And - as stated - Scalextric got the chassis of this one right - both my models sit perfectly flat on the set up plate... you can see in this pic that all four wheels sit nicely on the plate.... I am yet to true the wheels, then glue the tyres and true those up ..... along with setting the bushes in the chassis - I'm really hoping this model will be ever so much better than the L-34 has been.... 

 

08-set-up-plate-wheels-mail.jpg

 

Hope that just about covers it.... decals to come yet too - that will make a great difference to the look of the model... and I have to do something about PB - the driver in this model is nothing like him... probably closer to Jim Richards - which may very well have been the subject...

 

frats,

Rosco

 

 

 

 

  • Like 1

Share this post


Link to post
Share on other sites

Hi Rosco,

Nice work mate. Nice to see how the Torry goes.

 

Rosco I have been looking for a build plate for a while.

Can I ask where did you get the Precision Slot build plate from.

 

Thanks,

Paul 

 


Try Harder, if you dont fail your not trying hard enough

Share this post


Link to post
Share on other sites

Hi Paul,

I bought it from the US - terribly expensive... when I find the details, I'll add them here.

Chap was excellent to deal with, when he found out what the shipping and exchange rates ended up costing me - he threw in a few extra bits.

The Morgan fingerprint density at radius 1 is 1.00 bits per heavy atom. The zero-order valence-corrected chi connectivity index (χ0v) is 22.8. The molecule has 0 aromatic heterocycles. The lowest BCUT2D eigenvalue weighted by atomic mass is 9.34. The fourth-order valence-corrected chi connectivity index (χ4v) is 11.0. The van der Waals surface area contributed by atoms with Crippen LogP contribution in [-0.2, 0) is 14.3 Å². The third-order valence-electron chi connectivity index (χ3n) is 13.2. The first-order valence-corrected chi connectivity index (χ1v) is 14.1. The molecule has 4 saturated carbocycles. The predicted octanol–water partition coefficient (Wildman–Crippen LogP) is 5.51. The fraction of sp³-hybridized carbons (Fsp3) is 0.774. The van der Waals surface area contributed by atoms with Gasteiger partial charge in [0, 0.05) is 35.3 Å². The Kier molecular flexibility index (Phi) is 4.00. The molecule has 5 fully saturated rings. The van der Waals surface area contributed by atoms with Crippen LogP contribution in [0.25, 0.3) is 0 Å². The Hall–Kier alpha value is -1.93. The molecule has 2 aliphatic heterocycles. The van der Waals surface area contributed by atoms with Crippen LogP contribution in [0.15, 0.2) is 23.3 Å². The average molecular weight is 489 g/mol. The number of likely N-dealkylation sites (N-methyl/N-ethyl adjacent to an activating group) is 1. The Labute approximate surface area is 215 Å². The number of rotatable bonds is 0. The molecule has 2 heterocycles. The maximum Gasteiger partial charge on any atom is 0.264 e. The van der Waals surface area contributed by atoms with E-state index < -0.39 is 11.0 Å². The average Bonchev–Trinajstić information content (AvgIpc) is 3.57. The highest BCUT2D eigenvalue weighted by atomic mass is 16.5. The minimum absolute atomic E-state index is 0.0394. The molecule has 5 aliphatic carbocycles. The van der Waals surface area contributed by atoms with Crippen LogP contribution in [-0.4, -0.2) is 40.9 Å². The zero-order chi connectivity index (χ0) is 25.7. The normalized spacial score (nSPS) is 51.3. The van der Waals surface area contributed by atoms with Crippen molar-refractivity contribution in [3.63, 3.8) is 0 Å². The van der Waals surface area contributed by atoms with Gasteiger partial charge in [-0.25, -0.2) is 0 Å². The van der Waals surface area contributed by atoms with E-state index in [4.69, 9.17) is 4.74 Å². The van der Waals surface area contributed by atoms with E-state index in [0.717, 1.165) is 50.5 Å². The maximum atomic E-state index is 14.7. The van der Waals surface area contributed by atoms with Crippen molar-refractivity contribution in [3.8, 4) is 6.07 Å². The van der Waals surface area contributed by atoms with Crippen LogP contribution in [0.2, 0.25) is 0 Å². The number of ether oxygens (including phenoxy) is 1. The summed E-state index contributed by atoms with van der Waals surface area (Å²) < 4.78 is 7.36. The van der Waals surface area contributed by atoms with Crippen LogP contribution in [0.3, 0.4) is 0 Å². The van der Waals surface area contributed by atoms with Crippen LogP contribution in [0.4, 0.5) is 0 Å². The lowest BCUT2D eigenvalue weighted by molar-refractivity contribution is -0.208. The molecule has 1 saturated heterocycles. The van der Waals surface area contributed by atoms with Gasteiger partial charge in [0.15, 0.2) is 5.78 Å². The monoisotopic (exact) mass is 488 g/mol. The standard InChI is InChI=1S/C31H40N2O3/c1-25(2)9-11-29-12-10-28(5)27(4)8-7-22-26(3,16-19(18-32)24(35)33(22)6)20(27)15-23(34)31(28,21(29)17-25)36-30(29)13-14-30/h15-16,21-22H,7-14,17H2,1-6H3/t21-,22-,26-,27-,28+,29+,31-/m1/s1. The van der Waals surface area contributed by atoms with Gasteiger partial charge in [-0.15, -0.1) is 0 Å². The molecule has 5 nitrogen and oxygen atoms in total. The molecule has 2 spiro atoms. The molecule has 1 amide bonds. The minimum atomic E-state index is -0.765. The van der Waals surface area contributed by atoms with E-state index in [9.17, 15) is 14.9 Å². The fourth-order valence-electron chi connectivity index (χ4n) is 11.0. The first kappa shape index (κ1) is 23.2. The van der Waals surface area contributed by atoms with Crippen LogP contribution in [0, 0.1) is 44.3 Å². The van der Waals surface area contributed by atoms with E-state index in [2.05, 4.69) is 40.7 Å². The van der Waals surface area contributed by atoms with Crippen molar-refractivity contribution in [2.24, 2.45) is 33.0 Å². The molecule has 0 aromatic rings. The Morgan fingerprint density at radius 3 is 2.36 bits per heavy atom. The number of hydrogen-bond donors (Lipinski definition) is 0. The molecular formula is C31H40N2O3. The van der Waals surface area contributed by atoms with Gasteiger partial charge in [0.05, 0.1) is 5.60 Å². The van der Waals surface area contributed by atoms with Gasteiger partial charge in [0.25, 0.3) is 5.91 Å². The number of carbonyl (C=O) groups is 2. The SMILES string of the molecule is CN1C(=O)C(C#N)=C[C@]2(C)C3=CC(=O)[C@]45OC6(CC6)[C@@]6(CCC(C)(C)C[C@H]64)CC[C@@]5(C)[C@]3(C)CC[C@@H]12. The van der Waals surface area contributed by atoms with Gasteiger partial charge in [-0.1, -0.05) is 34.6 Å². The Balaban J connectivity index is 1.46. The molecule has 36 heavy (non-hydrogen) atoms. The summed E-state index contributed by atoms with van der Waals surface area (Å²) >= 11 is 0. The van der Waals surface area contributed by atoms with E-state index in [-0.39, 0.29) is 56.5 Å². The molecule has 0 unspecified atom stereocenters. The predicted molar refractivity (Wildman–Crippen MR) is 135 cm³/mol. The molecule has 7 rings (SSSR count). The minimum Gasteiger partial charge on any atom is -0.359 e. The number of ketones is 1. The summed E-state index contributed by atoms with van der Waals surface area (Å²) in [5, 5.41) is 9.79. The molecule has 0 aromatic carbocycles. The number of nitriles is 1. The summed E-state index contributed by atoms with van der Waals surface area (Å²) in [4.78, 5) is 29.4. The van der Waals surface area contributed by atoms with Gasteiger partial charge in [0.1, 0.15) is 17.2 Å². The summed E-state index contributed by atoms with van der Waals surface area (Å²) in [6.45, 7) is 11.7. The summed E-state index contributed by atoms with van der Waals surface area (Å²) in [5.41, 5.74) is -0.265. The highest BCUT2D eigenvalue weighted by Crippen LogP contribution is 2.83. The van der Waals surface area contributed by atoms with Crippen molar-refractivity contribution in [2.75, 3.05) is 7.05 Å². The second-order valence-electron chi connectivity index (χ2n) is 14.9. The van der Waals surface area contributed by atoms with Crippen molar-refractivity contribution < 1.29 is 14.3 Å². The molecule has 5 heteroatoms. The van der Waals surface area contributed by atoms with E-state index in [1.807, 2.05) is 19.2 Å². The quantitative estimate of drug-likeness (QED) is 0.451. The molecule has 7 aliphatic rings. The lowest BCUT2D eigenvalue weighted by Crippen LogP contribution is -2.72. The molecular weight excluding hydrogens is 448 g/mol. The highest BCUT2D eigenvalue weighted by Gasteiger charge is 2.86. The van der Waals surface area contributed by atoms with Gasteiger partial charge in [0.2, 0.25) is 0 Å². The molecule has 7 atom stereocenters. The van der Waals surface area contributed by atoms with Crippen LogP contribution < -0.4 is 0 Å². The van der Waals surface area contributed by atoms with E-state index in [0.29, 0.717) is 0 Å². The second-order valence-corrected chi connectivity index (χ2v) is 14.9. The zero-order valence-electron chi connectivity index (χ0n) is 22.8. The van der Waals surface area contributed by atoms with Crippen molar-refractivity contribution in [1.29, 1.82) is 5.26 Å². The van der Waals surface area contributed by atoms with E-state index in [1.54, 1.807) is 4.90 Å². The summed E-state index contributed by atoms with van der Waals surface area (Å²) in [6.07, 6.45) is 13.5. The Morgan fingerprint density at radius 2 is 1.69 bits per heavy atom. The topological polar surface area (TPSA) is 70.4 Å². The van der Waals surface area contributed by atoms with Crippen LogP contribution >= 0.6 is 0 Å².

The plate is very heavy ceramic - so that you can solder away to your heart's contents.... might scorch it, but shouldn't damage it.... and, being ceramic - won't suck the living daylights out of your soldering iron absorbing heat from the metal... 

He suggested I get the wire bender as well - which I did.... and I also ordered a fair few extra stainless pins.... from experience, finding rod or pins to nicely fit into factory made accessories like this is very difficult - ok if you only want to be "close" - but I like things to fit as the designer intended.... removes a lot of the "moving" issues we have when soldering.

I also ordered the wheel chocks (set up blocks)... they allow the chassis to be positioned at the height of the tyres.. or wheels, whichever way you choose to assemble your model.

frats,

Rosco

Share this post


Link to post
Share on other sites

Hi Paul,

here's the contact for Precision Scale Slot - there is a link to the website in there as well....

http://www.pslotcar.com/contact.html

The set up plate I purchased is on page 3.... #2201 - Metric 1/32... don't be fooled by the cheap $79.95 price - my package ended up costing me over $300 delivered.

 

frats,

Rosco

Edited by rosco01
append

Share this post


Link to post
Share on other sites

Rosco thanks for the reply.